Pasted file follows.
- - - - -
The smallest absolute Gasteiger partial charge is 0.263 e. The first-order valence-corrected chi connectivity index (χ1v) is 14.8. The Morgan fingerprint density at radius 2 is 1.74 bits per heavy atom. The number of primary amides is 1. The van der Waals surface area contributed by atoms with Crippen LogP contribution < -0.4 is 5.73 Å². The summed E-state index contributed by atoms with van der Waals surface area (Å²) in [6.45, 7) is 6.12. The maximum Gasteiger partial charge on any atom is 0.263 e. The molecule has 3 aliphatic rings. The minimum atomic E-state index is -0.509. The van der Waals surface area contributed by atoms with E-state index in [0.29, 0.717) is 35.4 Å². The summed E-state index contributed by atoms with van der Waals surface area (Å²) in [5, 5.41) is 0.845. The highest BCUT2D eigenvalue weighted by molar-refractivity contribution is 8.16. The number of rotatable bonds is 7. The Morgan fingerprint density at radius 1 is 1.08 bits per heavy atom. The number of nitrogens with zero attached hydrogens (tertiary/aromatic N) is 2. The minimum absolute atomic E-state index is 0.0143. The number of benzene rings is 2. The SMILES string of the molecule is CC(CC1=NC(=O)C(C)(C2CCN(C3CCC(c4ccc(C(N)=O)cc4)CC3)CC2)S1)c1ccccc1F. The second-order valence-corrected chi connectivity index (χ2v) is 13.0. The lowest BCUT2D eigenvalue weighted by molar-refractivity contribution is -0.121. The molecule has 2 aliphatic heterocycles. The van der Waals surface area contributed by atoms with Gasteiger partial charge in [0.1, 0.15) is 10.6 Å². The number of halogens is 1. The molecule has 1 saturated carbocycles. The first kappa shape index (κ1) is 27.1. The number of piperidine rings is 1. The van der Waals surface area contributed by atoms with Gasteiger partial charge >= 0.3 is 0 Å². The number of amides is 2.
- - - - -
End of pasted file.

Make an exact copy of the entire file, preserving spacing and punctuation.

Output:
The smallest absolute Gasteiger partial charge is 0.263 e. The first-order valence-corrected chi connectivity index (χ1v) is 14.8. The Morgan fingerprint density at radius 2 is 1.74 bits per heavy atom. The number of primary amides is 1. The van der Waals surface area contributed by atoms with Crippen LogP contribution < -0.4 is 5.73 Å². The summed E-state index contributed by atoms with van der Waals surface area (Å²) in [6.45, 7) is 6.12. The maximum Gasteiger partial charge on any atom is 0.263 e. The molecule has 3 aliphatic rings. The minimum atomic E-state index is -0.509. The van der Waals surface area contributed by atoms with E-state index in [0.29, 0.717) is 35.4 Å². The summed E-state index contributed by atoms with van der Waals surface area (Å²) in [5, 5.41) is 0.845. The highest BCUT2D eigenvalue weighted by molar-refractivity contribution is 8.16. The number of rotatable bonds is 7. The Morgan fingerprint density at radius 1 is 1.08 bits per heavy atom. The number of nitrogens with zero attached hydrogens (tertiary/aromatic N) is 2. The minimum absolute atomic E-state index is 0.0143. The number of benzene rings is 2. The SMILES string of the molecule is CC(CC1=NC(=O)C(C)(C2CCN(C3CCC(c4ccc(C(N)=O)cc4)CC3)CC2)S1)c1ccccc1F. The second-order valence-corrected chi connectivity index (χ2v) is 13.0. The lowest BCUT2D eigenvalue weighted by molar-refractivity contribution is -0.121. The molecule has 2 aliphatic heterocycles. The van der Waals surface area contributed by atoms with Gasteiger partial charge in [0.1, 0.15) is 10.6 Å². The number of halogens is 1. The molecule has 1 saturated carbocycles. The first kappa shape index (κ1) is 27.1. The number of piperidine rings is 1. The van der Waals surface area contributed by atoms with Gasteiger partial charge >= 0.3 is 0 Å². The number of amides is 2.